ADR first officially started production in March of 2006 after approximately eight months of doing background research into the Sonic franchise and asking questions via polls playing the games and browsing forums trying to piece together information for a game worthy of what the fans seem to demand.
ADR has had its fair share of difficulties. People promising to help out but then couldn’t for one reason or another and the lack of support from talented individuals being scarce to bring the game to its full potential.
The development really kicked off when Digimaks & Xaklse joined the ranks as Level designer and monitor coder respectively. Since then with a little harassment from me; Xaklse has practically single handily coded the entire Sonic game mechanics. Without Xaklse’s help, there wouldn’t have been an ADR as he was the only coder who was dedicated to the project.
The first map to be publically shown was Digimaks version of Sky sanctuary back in mid to late 2006. Later his creation of Marble Zone (which was never released) was used as a test level for certain game mechanics as they were made available to the team to check out. From that moment game play started to feel more like Sonic.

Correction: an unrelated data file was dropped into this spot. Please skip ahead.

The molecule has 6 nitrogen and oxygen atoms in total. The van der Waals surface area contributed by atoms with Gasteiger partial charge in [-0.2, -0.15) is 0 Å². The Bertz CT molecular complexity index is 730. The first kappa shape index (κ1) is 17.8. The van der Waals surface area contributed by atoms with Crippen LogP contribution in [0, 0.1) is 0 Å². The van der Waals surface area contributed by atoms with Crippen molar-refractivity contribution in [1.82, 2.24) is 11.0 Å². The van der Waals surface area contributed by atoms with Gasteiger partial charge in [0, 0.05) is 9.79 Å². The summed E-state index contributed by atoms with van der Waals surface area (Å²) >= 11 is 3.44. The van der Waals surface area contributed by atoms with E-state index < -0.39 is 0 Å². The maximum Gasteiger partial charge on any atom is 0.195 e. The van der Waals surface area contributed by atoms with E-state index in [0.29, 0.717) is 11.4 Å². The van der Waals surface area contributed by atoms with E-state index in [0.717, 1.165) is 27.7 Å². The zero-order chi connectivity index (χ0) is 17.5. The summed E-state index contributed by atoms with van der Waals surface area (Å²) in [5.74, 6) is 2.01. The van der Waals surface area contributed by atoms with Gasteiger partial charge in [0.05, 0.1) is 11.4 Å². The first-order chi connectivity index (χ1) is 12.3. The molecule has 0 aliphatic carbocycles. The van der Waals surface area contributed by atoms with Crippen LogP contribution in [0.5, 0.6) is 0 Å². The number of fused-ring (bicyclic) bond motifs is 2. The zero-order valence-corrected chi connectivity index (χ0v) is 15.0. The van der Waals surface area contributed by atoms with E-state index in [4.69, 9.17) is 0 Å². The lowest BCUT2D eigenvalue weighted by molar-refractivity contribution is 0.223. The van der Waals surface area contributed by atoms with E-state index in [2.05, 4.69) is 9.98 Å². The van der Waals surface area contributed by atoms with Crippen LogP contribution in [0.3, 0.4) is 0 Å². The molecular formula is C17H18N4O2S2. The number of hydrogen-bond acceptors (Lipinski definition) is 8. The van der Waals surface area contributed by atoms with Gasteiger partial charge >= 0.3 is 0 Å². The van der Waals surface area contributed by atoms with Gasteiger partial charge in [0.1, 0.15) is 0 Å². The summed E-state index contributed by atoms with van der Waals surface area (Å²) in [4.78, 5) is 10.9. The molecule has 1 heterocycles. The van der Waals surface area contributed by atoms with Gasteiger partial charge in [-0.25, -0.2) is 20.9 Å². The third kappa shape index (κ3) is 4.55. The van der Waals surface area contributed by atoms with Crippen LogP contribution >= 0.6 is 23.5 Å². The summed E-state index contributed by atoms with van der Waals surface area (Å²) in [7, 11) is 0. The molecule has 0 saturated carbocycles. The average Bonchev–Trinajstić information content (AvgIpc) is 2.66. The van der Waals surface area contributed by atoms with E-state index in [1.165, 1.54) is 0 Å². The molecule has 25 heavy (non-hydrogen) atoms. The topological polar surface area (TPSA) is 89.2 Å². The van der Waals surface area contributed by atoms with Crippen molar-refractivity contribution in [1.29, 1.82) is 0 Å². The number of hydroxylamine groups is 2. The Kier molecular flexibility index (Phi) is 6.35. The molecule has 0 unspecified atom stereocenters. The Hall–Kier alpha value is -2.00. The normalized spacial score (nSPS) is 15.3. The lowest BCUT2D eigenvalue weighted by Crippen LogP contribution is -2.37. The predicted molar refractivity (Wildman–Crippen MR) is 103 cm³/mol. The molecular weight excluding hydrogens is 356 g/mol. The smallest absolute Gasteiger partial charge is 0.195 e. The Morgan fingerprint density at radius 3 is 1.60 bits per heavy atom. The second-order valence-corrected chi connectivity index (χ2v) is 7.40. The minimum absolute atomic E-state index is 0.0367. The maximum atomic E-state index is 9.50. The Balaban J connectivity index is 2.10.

It was a while before we could run through loops and SpinDash into items. But when that finally became available, it felt we had finally started to achieve getting the feel of Sonic into the Unreal engine.
For the longest time the team suffered major blow backs in development. Levels just didn’t really feel worthy of an actual release, some mechanics proved to be difficult to code, alternatives had to be made or full abandonment of a certain in game mechanic as it just was not possible without the actual engine source code.
When the Unreal Development Kit became available (and most importantly, free to use depending on HOW you wish to use it) and after a small discussion with the team, we decided to switch to the newest Unreal game engine due to certain mechanics not working and with our new fan base having a hard time in locating a Unreal Tournament 2004 copy in stores or even having to resort to piracy in order to just play our modification. With the switch, we would have better access to next generation technology such as realistic physics, up to date code and visual effects, not to mention that ADR would become a full fan game (Unreal Tournament 2004 wouldn’t be required in order to play our game) and no longer a deemed modification.
ADRs development has changed a lot over the years. Most of it can be classified as experimental in order to capture the experience of playing a Sonic game. Testing and redoing stuff, trying to find that perfect combination, just to find where the game should really lie.